Don’t plan a ski vacation without reading these tips first!

Don’t plan a ski vacation without reading these tips first!

Skiing in Red River

I like going skiing but it’s so expensive…
What am I supposed to do in the evenings?
How do I know the best trails to ski?

I hear people ask those questions (or make those complaints) all the time.  I’ve been skiing most of my life 30+ years and I taught skiing for more than 10 years.  Over all that time I’ve found some tips and tricks that make navigating this subculture easier and more cost effective and I’m going to share some of them with you today.  I spend most of my time skiing resorts in New Mexico since I’m a Texan but you can use these tips all over the world (I sure have)!

It’s expensive!

Yes, skiing is an expensive sport but there are ways to make it easier on yourself.

  1. If you ski more than a handful of days a year buy your equipment.  You’ll save a ton in rental fees and it makes traveling when you want easier with one less reservation to make and no time waiting in the rental shop instead of being on the slopes.  If you’re only going to buy one piece of equipment make it boots – the whole trip goes better when your feet don’t hurt all day.  I highly recommend The Boot Doctor for their boots and custom boot fitting which comes free with the purchase of new boots.  They will continue to tweak the boots for you for the life of the boot – score!
  2. Buy a season pass – take a good look at the benefits offered on the passes (and buy during the summer or as soon as the pass goes on sale, it’s when you’ll get the best deal).
    1. Use the special benefits on your pass; last season I skied about 15 days at four different resorts and I bought 0 lift tickets.  I had purchased a Ski Apache season pass which last year came with 3 days free at Red River, 3 free days at Sipapu, 2 off peak days at Taos and a whole list of other options.  You also got 10% off in the restaurant and the pro shop at Ski Apache… not a bad deal for the $200 I paid for my pass.
  3. Research the resort you’re going to and their deals.
    1. Last year Sipapu was running a special during the week off peak where if you bought a full price lift ticket ($45) you got a free night lodging.  You can find the deals they’re running on their specials page.  My friend and I had planned to alternate who bought a lift ticket and share the room bringing your total for lift ticket and lodging to $22.50 per person per day – pretty phenomenal!
  4. Take your lunch – pretty self explanatory but it’ll save you the $10 burger, $5 chips and $3 drink.  I’m a huge fan of going to the grocery store, picking up some bread and sandwich fixings and stashing them with my backpack in the lodge.  I drink water so I usually fill up my Nalgene bottle and hook it onto my bag.  Some places, like Red River, are even starting to add water bottle refill stations!  I also usually put some snickers bars in my bag too… they’re great for quick energy.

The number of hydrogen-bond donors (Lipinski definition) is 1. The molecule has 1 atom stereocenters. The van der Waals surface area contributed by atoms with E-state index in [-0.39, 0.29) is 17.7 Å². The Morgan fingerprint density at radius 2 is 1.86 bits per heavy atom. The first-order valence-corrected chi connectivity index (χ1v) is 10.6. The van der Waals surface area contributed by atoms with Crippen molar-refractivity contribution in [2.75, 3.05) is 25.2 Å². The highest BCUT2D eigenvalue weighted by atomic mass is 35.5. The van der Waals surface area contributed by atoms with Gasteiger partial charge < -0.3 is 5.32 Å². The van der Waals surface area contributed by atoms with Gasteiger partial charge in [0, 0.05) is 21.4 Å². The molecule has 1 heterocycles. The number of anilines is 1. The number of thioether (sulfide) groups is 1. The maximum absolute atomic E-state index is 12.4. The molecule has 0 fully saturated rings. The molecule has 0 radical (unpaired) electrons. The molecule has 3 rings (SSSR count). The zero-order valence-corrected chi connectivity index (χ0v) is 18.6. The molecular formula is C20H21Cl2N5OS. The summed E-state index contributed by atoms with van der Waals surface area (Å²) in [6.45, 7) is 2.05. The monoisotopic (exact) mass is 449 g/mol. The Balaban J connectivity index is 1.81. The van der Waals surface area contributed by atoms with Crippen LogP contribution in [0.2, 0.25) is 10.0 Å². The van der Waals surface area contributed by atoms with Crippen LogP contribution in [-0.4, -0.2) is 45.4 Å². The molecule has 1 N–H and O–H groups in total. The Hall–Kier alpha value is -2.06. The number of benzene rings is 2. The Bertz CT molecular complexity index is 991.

What to do in the evenings?

Most ski towns are pretty awesome places – there are usually a slew of good restaurants and interesting bars to explore.  If you want to know where to go, ask a local (most mountain personnel have a favorite place or two).  One of my favorite tricks for little ski towns is to stay the next town over.  For instance, one trip this season a friend and I were going to ski Sipapu one day and Red River the next; we stayed in Taos since it’s about 30 min from each resort and the lodging was cheaper on the days we were going to be there.  It also meant we didn’t have to change hotels each night.

Not a bar person or have kiddos?  Book a hotel with an indoor pool (for the kids) and hot tub (for you).  A nice soak in the hot water will do wonders for sore muscles.  Many of the resorts in Colorado are near hot springs: Steamboat has a collection of them in the middle of town.  Just like my previous point, do a little research before you arrive… lots of resorts have fireworks, torchlight parades and other night time activities.

Regardless of how you choose to spend your evening consider an early bed time – skiing’s hard work and you want to be fresh for the next day.  This triples if you have kids: food, lots of fluids and sleep for them (and you!)!


Where to ski

Here’s my biggest tip: take a lesson.  That’s not just the ski instructor in me talking, it’s legitimately one of the best ways to learn the mountain – and pick up some pointers on your skiing.  I have people tell me all the time they don’t need lessons because they’re already good.  I get it – but there’s always room for improvement.  Plus your instructor can show you fun, appropriate for your skill level, places to play; just let them know you’d like some tips on where to go after your lesson.

If you’re still looking for fun places to play talk to people: take your earbuds out on the chair and strike up a conversation with the person on the chair next to you: you’ve already got in common that you’re outside enjoying the day and snow sports.  Ask them what their favorite run that day was and why or what they’ve seen off the lift that looked sweet – people are usually more than happy to share and you might end up with someone to ski with for the day.



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